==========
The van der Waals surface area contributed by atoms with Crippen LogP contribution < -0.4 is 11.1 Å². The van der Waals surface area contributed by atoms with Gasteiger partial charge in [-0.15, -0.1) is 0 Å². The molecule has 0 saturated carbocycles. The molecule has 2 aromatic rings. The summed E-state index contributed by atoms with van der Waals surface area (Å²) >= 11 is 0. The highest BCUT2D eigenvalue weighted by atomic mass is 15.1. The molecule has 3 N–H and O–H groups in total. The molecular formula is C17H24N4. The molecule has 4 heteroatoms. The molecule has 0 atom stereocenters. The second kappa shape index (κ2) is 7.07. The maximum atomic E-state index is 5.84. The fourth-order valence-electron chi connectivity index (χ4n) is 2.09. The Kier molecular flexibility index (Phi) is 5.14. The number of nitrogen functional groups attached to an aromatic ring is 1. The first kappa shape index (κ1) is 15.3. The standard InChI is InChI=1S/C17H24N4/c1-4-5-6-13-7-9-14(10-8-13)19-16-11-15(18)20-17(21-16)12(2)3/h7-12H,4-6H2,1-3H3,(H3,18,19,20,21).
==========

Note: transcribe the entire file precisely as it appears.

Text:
The van der Waals surface area contributed by atoms with Crippen LogP contribution < -0.4 is 11.1 Å². The van der Waals surface area contributed by atoms with Gasteiger partial charge in [-0.15, -0.1) is 0 Å². The molecule has 0 saturated carbocycles. The molecule has 2 aromatic rings. The summed E-state index contributed by atoms with van der Waals surface area (Å²) >= 11 is 0. The highest BCUT2D eigenvalue weighted by atomic mass is 15.1. The molecule has 3 N–H and O–H groups in total. The molecular formula is C17H24N4. The molecule has 4 heteroatoms. The molecule has 0 atom stereocenters. The second kappa shape index (κ2) is 7.07. The maximum atomic E-state index is 5.84. The fourth-order valence-electron chi connectivity index (χ4n) is 2.09. The Kier molecular flexibility index (Phi) is 5.14. The number of nitrogen functional groups attached to an aromatic ring is 1. The first kappa shape index (κ1) is 15.3. The standard InChI is InChI=1S/C17H24N4/c1-4-5-6-13-7-9-14(10-8-13)19-16-11-15(18)20-17(21-16)12(2)3/h7-12H,4-6H2,1-3H3,(H3,18,19,20,21).